While the situation for these kids is dire, Save the Children recently partnered with a local Bangladeshi shelter to provide a sliver of hope.

The shelter, run by INCIDEN Bangledesh provides a safe place to sleep for children aged 9-14 as well as food and outreach to give the kids a basic education.

It may be small in the grand scheme of things, but the shelter is one of the only bastions of safety and comfort these kids have.

No child should have to look at a safe place to sleep like a luxury, but millions do every single day. While there are efforts to improve their quality of life and provide safety, it's a brutal uphill battle that won't end any time soon.

As for the greater economic needs of the country, Bangladesh is crawling its way up and has managed to reduce the number of people living in poverty by 16 million in 10 years.

"Street children should not be forgotten and excluded from society," says Save the Children. "Their rights should not be ignored and more should be done to help them access mainstream society."

What's amazing about children, though, is that you can take away their homes, their sense of safety, and even their food, but when you show them a little bit of kindness and opportunity, they can still smile this big. They still have hope.

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Shanda Lynn Poitra was born and raised on the Turtle Mountain Reservation in Belcourt, North Dakota. She lived there until she was 24 years old when she left for college at the University of North Dakota in Grand Forks.

"Unfortunately," she says, "I took my bad relationship with me. At the time, I didn't realize it was so bad, much less, abusive. Seeing and hearing about abusive relationships while growing up gave me the mentality that it was just a normal way of life."

Those college years away from home were difficult for a lot of reasons. She had three small children — two in diapers, one in elementary school — as well as a full-time University class schedule and a part-time job as a housekeeper.

"I wore many masks back then and clothing that would cover the bruises," she remembers. "Despite the darkness that I was living in, I was a great student; I knew that no matter what, I HAD to succeed. I knew there was more to my future than what I was living, so I kept working hard."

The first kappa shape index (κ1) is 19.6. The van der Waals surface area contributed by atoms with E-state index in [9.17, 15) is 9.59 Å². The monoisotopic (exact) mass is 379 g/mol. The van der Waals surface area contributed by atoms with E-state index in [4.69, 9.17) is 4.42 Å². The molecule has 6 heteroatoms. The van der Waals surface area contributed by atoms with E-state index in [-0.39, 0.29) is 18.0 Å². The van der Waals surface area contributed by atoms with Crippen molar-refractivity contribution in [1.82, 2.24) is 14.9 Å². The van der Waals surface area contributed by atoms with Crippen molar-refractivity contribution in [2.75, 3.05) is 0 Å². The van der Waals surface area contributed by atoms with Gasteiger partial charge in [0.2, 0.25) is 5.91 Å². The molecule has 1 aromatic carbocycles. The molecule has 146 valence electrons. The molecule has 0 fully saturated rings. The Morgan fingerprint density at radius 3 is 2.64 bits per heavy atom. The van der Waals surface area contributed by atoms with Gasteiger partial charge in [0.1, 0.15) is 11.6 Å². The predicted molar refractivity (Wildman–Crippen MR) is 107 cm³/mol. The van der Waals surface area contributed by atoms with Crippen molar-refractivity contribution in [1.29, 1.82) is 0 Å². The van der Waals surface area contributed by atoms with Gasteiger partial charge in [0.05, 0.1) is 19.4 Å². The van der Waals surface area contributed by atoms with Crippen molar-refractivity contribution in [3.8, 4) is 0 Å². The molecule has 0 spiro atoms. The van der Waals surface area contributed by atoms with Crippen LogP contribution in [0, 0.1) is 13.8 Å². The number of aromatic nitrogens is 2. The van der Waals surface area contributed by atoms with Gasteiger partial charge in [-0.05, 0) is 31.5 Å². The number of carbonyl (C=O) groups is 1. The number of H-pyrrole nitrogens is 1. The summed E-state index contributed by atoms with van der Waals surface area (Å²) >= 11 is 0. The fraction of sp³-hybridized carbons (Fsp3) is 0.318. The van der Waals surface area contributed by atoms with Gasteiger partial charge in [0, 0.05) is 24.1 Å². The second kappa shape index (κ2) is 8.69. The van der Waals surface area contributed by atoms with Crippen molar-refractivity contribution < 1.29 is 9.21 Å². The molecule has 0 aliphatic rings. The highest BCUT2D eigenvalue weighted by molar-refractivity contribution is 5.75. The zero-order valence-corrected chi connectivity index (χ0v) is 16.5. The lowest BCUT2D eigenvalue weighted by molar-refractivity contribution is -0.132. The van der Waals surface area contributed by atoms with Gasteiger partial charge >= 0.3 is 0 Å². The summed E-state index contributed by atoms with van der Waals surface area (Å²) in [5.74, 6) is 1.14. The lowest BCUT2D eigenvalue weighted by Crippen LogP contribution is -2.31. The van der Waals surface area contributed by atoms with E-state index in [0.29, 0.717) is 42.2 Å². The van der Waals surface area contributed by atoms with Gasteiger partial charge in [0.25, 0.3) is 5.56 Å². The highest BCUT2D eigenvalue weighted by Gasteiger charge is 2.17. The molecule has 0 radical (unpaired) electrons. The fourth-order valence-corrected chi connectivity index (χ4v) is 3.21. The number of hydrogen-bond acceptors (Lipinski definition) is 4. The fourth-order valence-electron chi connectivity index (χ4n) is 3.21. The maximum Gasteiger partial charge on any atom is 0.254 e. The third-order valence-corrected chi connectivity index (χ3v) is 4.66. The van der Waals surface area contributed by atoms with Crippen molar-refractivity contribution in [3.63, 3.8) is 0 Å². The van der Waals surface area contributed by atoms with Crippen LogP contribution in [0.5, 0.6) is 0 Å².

While searching for an elective class during this time, she came across a one-credit, 20-hour IMPACT self-defense class that could be done over a weekend. That single credit changed her life forever. It helped give her the confidence to leave her abusive relationship and inspired her to bring IMPACT classes to other Native women in her community.

I walked into class on a Friday thinking that I would simply learn how to handle a person trying to rob me, and I walked out on a Sunday evening with a voice so powerful that I could handle the most passive attacks to my being, along with physical attacks."

It didn't take long for her to notice the difference the class was making in her life.

"I was setting boundaries and people were either respecting them or not, but I was able to acknowledge who was worth keeping in my life and who wasn't," she says.

Following the class, she also joined a roller derby league where she met many other powerful women who inspired her — and during that summer, she found the courage to leave her abuser.

"As afraid as I was, I finally had the courage to report the abuse to legal authorities, and I had the support of friends and family who provided comfort for my children and I during this time," she says.